I was in trouble. If I couldn’t find enthusiasm for the spring garden, heaven forbid what was in store for August. But, as outlooks are wont to do, mine changed.

When I was in the retail business, customers would drive to Holbrook Farm (1980-1995) in Fletcher, NC. The frantic, nursery season began in early April and ended in late May. The most ambitious customers would arrive with gardening magazines, and many of those had pages marked for special plants. English gardens were the rage back then.

Rudbeckia fulgida var. umbrosa

Rudbeckia fulgida var. umbrosa

Some were thinking about a BIG perennial border. How about something along the scale of 200’ long x 18’ wide? I was thinking about paying down my bank line of credit. I knew these spring dreamers were digging a big hole. I was already in the hole.

I would ask, “How much time do you want to spend in the garden?”

They looked at me like I was crazy. “As much time as possible,” they would answer.

I turned the question around. “How much time do you want to spend in the August garden?”

“Well, I don’t want to spend any time in the heat and humidity.”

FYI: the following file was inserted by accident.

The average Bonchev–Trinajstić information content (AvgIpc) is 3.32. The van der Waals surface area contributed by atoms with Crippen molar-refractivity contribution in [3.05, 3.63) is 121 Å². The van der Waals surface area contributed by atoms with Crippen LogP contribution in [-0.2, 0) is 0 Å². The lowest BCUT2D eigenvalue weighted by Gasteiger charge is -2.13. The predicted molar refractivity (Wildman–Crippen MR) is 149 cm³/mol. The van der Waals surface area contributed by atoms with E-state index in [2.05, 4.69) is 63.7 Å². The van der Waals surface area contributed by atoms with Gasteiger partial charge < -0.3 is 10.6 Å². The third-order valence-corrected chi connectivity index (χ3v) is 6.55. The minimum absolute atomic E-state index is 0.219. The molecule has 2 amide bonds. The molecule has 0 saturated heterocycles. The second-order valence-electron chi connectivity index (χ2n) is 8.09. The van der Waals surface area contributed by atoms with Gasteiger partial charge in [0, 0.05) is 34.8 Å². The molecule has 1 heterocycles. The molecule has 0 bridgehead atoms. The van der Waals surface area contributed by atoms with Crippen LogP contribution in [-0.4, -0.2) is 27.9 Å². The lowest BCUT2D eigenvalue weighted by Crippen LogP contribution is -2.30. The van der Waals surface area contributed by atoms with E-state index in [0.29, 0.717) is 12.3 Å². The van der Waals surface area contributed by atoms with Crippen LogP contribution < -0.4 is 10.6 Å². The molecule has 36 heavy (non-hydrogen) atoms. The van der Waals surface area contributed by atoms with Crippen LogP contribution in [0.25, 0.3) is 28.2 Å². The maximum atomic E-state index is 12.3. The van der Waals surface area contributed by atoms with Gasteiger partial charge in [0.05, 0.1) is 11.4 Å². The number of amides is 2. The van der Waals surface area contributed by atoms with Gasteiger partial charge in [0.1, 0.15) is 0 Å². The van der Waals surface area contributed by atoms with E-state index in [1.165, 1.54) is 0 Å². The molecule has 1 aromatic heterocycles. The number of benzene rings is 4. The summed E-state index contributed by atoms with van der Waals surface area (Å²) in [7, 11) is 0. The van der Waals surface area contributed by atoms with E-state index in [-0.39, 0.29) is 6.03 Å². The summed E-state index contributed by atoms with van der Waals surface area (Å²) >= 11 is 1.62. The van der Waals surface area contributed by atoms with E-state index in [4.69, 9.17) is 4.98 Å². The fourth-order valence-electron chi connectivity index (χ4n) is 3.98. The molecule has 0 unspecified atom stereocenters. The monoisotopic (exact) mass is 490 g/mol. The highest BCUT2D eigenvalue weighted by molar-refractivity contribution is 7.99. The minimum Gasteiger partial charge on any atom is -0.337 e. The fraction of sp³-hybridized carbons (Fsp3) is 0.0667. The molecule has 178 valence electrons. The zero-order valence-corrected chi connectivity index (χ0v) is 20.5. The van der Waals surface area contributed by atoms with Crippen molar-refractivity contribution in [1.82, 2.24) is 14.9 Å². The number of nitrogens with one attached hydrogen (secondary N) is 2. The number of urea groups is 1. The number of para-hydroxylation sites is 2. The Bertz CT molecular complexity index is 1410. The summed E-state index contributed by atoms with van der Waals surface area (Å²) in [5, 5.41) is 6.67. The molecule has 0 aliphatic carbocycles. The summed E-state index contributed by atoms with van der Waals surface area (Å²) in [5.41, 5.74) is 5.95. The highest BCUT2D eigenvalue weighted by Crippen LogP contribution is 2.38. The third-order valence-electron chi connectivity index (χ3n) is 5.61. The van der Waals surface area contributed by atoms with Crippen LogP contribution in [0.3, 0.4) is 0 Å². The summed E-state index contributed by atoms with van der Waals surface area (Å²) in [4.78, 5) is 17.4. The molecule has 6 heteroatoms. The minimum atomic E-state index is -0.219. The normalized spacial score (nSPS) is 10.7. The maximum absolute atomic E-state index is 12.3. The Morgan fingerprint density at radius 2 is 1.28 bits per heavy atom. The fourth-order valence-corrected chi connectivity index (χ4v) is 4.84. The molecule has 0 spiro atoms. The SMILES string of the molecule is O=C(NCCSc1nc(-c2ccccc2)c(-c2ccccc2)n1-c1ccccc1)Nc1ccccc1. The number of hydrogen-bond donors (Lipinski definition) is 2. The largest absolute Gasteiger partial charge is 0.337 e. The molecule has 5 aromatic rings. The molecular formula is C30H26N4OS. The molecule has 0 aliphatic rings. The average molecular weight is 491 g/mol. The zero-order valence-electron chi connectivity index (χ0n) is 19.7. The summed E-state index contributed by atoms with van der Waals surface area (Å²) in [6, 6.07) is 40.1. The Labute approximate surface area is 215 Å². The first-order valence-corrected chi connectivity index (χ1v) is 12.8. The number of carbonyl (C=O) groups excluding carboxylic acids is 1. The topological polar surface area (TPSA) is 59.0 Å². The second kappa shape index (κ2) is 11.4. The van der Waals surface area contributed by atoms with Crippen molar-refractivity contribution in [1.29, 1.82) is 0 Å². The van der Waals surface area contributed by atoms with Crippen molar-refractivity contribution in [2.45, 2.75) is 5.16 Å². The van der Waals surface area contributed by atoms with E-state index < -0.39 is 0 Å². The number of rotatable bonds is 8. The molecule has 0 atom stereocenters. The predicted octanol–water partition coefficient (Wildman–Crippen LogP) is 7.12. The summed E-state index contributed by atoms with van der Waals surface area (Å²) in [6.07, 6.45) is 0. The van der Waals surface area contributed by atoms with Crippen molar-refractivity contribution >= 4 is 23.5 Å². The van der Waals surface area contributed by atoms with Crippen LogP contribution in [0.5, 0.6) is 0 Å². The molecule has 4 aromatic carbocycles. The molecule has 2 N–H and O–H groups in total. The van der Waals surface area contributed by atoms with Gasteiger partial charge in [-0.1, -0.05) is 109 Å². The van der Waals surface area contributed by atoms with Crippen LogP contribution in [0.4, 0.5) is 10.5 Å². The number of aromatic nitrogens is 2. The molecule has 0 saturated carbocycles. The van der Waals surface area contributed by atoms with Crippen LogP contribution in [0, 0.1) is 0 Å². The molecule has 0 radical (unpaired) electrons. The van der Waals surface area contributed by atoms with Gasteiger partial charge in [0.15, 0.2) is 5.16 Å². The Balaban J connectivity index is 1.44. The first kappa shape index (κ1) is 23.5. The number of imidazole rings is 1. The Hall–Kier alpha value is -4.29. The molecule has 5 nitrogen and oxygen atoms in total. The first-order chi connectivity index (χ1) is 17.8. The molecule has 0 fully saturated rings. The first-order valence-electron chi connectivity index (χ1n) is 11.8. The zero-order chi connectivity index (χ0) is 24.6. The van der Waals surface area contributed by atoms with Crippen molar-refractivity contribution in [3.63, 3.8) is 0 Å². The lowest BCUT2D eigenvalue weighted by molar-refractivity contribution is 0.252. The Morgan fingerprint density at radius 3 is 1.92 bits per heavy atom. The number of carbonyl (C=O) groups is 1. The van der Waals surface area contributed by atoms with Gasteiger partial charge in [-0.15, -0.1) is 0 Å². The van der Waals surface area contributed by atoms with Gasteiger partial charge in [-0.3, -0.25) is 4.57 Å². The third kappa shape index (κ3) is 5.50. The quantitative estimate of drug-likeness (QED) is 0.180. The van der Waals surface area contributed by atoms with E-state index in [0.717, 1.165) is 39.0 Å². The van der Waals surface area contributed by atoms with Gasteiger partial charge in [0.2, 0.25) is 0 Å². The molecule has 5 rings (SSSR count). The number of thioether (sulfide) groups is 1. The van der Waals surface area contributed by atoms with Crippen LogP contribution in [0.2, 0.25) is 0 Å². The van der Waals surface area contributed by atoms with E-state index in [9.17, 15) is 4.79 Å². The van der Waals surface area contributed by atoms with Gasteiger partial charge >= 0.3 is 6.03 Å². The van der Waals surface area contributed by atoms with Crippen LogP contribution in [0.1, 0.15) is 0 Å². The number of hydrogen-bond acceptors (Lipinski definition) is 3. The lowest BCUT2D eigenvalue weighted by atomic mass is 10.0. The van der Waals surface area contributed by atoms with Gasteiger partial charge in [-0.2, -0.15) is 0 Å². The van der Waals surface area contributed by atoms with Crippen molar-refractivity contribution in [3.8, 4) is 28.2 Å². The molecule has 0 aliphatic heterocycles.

Rain lily, Zephyranthes candida

Rain lily, Zephyranthes candida

I burst their bubble every time. I stared at big station wagons as they drove back up Lance Lane. The fish got away.

I was not a good businessman. I should have approached retail sales like a tent show revival preacher. Nobody should have driven away with dreams dashed.

My customers were probably happier with smaller gardens, but because of my honesty, I nearly went broke.

I closed the nursery in 1995, packed up and started a new garden in Louisville.

My warning about the dread of the late summer garden rang true for the next 21 years. Legendary weeds, heat, humidity, mosquitoes and chiggers. Who the hell wants any of it?

Well, it’s part of the deal.

Castor bean, Ricinus communis, 'New Zealand Purple'.

Castor bean, Ricinus communis, ‘New Zealand Purple’.